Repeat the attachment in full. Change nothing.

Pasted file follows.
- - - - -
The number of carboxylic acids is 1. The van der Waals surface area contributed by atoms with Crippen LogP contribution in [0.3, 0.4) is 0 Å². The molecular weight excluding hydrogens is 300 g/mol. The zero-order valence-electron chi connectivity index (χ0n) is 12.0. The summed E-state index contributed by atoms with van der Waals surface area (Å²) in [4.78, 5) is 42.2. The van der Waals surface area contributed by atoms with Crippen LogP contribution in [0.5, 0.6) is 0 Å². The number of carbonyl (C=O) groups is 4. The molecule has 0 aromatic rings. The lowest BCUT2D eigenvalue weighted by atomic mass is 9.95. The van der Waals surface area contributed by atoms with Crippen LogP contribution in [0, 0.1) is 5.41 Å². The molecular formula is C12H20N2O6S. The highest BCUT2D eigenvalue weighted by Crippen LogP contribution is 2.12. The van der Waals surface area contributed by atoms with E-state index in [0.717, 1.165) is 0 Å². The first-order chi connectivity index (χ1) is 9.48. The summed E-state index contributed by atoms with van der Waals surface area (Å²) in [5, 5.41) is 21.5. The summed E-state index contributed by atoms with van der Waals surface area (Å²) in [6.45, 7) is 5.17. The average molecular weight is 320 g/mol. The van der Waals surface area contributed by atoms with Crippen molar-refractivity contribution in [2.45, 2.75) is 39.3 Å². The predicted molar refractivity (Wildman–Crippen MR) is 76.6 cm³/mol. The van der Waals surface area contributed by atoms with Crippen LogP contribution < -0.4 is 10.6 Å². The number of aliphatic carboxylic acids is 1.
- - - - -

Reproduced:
The number of carboxylic acids is 1. The van der Waals surface area contributed by atoms with Crippen LogP contribution in [0.3, 0.4) is 0 Å². The molecular weight excluding hydrogens is 300 g/mol. The zero-order valence-electron chi connectivity index (χ0n) is 12.0. The summed E-state index contributed by atoms with van der Waals surface area (Å²) in [4.78, 5) is 42.2. The van der Waals surface area contributed by atoms with Crippen LogP contribution in [0.5, 0.6) is 0 Å². The number of carbonyl (C=O) groups is 4. The molecule has 0 aromatic rings. The lowest BCUT2D eigenvalue weighted by atomic mass is 9.95. The van der Waals surface area contributed by atoms with Crippen LogP contribution in [0, 0.1) is 5.41 Å². The molecular formula is C12H20N2O6S. The highest BCUT2D eigenvalue weighted by Crippen LogP contribution is 2.12. The van der Waals surface area contributed by atoms with E-state index in [0.717, 1.165) is 0 Å². The first-order chi connectivity index (χ1) is 9.48. The summed E-state index contributed by atoms with van der Waals surface area (Å²) in [5, 5.41) is 21.5. The summed E-state index contributed by atoms with van der Waals surface area (Å²) in [6.45, 7) is 5.17. The average molecular weight is 320 g/mol. The van der Waals surface area contributed by atoms with Crippen molar-refractivity contribution in [2.45, 2.75) is 39.3 Å². The predicted molar refractivity (Wildman–Crippen MR) is 76.6 cm³/mol. The van der Waals surface area contributed by atoms with Crippen LogP contribution < -0.4 is 10.6 Å². The number of aliphatic carboxylic acids is 1.